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It’s remarkably easy to destroy your own credibility as an “expert” , or at least find you’ve suffered a self-inflicted credibility wound. That’s what consulting firm Alix Partners has done with a recent report on procurement issues. Supply Management, which reported on its publication, also comes into the picture to a lesser extent too.

The report is titled “Rough Seas Ahead for Procurement” and this sentence sums up the message:

“ … the calm seas we have enjoyed for the past decade are ending. Prices are set to rise, and in many cases already have. Unfortunately, we cannot go back in time, and there are no panaceas. However, with communication and a proactive and coordinated strategy, the CPO can prepare for the coming instability”.

However, one comment does raise that question of credibility.

“Meanwhile, Procure2Pay systems such as Ariba, Coupa, and Emptoris have provided transparency on the requisition, receiving, and paying of goods and services and have improved internal controls …”

Hang on a minute, you’re saying. I don’t remember Emptoris being a “Procure2Pay” system?  And indeed it wasn’t. It was what we would probably call a “source to contract” product, providing spend analysis, sourcing and contract management capability. But it did not have that transactional processing functionality around requisitioning, ordering, catalogues, receiving, payments …

The other notable fact is that Emptoris is now dead anyway. As we reported last year, IBM, which bought Emptoris back in 2012, announced its termination and a new partnership with SAP Ariba in its place.

Clearly, Clifton Wessels-Yen doesn’t know much about procurement software.  And, unless Supply Management was being devious in reporting that quote without pointing out its inaccuracy, then neither does the journalist who published that excerpt without comment.

However, being fair, there is some worthwhile content in the Alix Partners report. The analysis of economic trends and commodity prices is worth reading, and the overall conclusion is that industry is likely to see an inflationary environment in coming years, with tightening markets for many spend areas.

The steps that are proposed in terms of procurement response are pretty standard although it is useful at least to make readers consider actions such as “cost to price” initiatives and introducing “price increase approval processes to “delay the actual price increase for as long as possible”.

However, we would question some of the advice given. For example, reducing number of suppliers might give you more “leverage”, but it can also increase risk when whatever you’re buying is in short supply. There is also little recognition of the need to apply carefully considered category strategies to each area individually – this is a pretty blunt approach which seems to assume you approach every category in the same way.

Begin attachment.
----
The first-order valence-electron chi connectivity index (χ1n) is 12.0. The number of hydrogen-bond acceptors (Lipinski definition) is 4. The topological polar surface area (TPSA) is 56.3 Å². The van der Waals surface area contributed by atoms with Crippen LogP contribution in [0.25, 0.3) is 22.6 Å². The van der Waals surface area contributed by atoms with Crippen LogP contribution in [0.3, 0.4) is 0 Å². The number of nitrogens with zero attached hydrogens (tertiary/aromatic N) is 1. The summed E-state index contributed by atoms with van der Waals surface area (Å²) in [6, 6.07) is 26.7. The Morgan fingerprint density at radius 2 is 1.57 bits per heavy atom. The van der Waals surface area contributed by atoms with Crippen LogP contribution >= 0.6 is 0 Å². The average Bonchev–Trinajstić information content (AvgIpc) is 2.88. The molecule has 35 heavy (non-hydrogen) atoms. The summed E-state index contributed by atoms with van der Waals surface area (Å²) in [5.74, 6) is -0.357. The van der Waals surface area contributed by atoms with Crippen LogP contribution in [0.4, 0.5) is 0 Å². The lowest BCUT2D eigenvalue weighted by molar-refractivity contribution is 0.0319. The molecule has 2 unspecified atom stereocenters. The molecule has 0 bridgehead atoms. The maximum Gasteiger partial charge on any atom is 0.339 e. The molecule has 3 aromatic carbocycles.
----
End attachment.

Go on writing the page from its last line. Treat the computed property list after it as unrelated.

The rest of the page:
It’s also a somewhat “old-fashioned” view of procurement and the role of suppliers – no mention of partnership, collaboration, supplier driven innovation here – rather it is suggestions such as “Aggressively trim smaller vendors to consolidate the supplier base by each category in order to increase negotiating leverage and press for lower rates”.

“Relationships” gets a mention in the context of giving suppliers cost reduction targets and asking them to present their ideas to the company. This apparently “demonstrates a commitment to the relationship”!

Of course, Alix Partners are often employed in dramatic cost reduction situations – by private equity firms, or when a business is in severe financial trouble. The sort of approach outlined here no doubt can deliver some short-term savings. Whether it is the right long-term strategy for most firms, even if we do move into a more inflationary environment, is less certain.


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Voices (2)

  1. Secret Squirrel:

    Or that the partners are clueless and the company is selling snake oil?

    I’d suspect the latter (as I would with most consultancies). Especially as Clifton Wessels-Yen is a ‘Managing Director’.

  2. Jason Busch:

    What passes for consultancy “thought leadership” now is ridiculous. Let the reader beware. If this was a lower cost offshore firm it might be one thing, but for a premium firm like Alix to put out such rubbish suggests the lack of hierarchical (i.e., partner led expertise) quality controls on publishing. Sad.

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